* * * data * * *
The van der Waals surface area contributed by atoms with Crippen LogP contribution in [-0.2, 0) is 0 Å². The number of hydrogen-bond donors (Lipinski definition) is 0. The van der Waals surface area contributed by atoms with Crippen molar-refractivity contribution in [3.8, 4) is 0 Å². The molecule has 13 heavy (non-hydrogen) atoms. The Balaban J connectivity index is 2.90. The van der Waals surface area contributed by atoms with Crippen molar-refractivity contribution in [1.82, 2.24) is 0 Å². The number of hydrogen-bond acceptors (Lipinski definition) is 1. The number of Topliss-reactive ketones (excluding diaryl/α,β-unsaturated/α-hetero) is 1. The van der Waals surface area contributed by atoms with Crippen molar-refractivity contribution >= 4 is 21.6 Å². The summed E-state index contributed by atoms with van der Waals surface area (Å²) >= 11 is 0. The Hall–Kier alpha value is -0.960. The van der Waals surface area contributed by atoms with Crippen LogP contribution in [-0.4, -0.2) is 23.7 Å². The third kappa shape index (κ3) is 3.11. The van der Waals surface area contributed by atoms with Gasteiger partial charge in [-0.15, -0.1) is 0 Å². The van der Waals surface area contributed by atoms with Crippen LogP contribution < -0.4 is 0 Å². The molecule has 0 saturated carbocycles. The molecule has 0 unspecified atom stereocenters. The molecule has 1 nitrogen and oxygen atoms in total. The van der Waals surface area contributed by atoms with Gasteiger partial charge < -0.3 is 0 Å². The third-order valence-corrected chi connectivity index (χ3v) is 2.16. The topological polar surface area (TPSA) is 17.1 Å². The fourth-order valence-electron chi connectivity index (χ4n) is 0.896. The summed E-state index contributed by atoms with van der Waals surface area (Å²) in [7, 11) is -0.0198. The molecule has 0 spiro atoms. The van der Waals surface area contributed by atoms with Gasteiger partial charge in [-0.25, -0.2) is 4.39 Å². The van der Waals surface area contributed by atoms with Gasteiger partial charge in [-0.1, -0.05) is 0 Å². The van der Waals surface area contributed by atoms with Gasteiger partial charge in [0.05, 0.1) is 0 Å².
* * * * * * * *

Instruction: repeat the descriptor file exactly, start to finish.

The van der Waals surface area contributed by atoms with Crippen LogP contribution in [-0.2, 0) is 0 Å². The number of hydrogen-bond donors (Lipinski definition) is 0. The van der Waals surface area contributed by atoms with Crippen molar-refractivity contribution in [3.8, 4) is 0 Å². The molecule has 13 heavy (non-hydrogen) atoms. The Balaban J connectivity index is 2.90. The van der Waals surface area contributed by atoms with Crippen molar-refractivity contribution in [1.82, 2.24) is 0 Å². The number of hydrogen-bond acceptors (Lipinski definition) is 1. The number of Topliss-reactive ketones (excluding diaryl/α,β-unsaturated/α-hetero) is 1. The van der Waals surface area contributed by atoms with Crippen molar-refractivity contribution >= 4 is 21.6 Å². The summed E-state index contributed by atoms with van der Waals surface area (Å²) >= 11 is 0. The Hall–Kier alpha value is -0.960. The van der Waals surface area contributed by atoms with Crippen LogP contribution in [-0.4, -0.2) is 23.7 Å². The third kappa shape index (κ3) is 3.11. The van der Waals surface area contributed by atoms with Gasteiger partial charge in [-0.15, -0.1) is 0 Å². The van der Waals surface area contributed by atoms with Crippen LogP contribution < -0.4 is 0 Å². The molecule has 0 saturated carbocycles. The molecule has 0 unspecified atom stereocenters. The molecule has 1 nitrogen and oxygen atoms in total. The van der Waals surface area contributed by atoms with Gasteiger partial charge < -0.3 is 0 Å². The third-order valence-corrected chi connectivity index (χ3v) is 2.16. The topological polar surface area (TPSA) is 17.1 Å². The fourth-order valence-electron chi connectivity index (χ4n) is 0.896. The summed E-state index contributed by atoms with van der Waals surface area (Å²) in [7, 11) is -0.0198. The molecule has 0 spiro atoms. The van der Waals surface area contributed by atoms with Gasteiger partial charge in [-0.25, -0.2) is 4.39 Å². The van der Waals surface area contributed by atoms with Gasteiger partial charge in [-0.1, -0.05) is 0 Å². The van der Waals surface area contributed by atoms with Gasteiger partial charge in [0.05, 0.1) is 0 Å².